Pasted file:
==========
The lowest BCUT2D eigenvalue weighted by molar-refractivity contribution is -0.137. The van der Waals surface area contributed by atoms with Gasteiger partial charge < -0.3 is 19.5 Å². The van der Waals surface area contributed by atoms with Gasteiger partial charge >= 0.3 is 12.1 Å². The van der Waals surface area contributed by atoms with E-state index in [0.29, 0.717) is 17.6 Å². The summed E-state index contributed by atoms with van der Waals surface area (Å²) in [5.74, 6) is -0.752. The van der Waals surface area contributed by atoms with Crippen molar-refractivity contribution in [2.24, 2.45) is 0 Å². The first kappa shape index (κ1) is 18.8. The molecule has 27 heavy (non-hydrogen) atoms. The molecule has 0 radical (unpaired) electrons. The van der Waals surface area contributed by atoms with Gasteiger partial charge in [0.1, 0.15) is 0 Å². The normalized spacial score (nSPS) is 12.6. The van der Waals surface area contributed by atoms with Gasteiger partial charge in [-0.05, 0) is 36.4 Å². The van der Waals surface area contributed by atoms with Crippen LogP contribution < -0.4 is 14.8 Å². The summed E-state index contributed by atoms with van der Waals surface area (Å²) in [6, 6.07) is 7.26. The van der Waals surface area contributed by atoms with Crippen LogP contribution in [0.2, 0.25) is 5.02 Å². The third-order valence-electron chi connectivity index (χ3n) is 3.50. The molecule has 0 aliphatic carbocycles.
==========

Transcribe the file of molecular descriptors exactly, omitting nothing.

The lowest BCUT2D eigenvalue weighted by molar-refractivity contribution is -0.137. The van der Waals surface area contributed by atoms with Gasteiger partial charge < -0.3 is 19.5 Å². The van der Waals surface area contributed by atoms with Gasteiger partial charge >= 0.3 is 12.1 Å². The van der Waals surface area contributed by atoms with E-state index in [0.29, 0.717) is 17.6 Å². The summed E-state index contributed by atoms with van der Waals surface area (Å²) in [5.74, 6) is -0.752. The van der Waals surface area contributed by atoms with Crippen molar-refractivity contribution in [2.24, 2.45) is 0 Å². The first kappa shape index (κ1) is 18.8. The molecule has 27 heavy (non-hydrogen) atoms. The molecule has 0 radical (unpaired) electrons. The van der Waals surface area contributed by atoms with Gasteiger partial charge in [0.1, 0.15) is 0 Å². The normalized spacial score (nSPS) is 12.6. The van der Waals surface area contributed by atoms with Gasteiger partial charge in [-0.05, 0) is 36.4 Å². The van der Waals surface area contributed by atoms with Crippen LogP contribution < -0.4 is 14.8 Å². The summed E-state index contributed by atoms with van der Waals surface area (Å²) in [6, 6.07) is 7.26. The van der Waals surface area contributed by atoms with Crippen LogP contribution in [0.2, 0.25) is 5.02 Å². The third-order valence-electron chi connectivity index (χ3n) is 3.50. The molecule has 0 aliphatic carbocycles.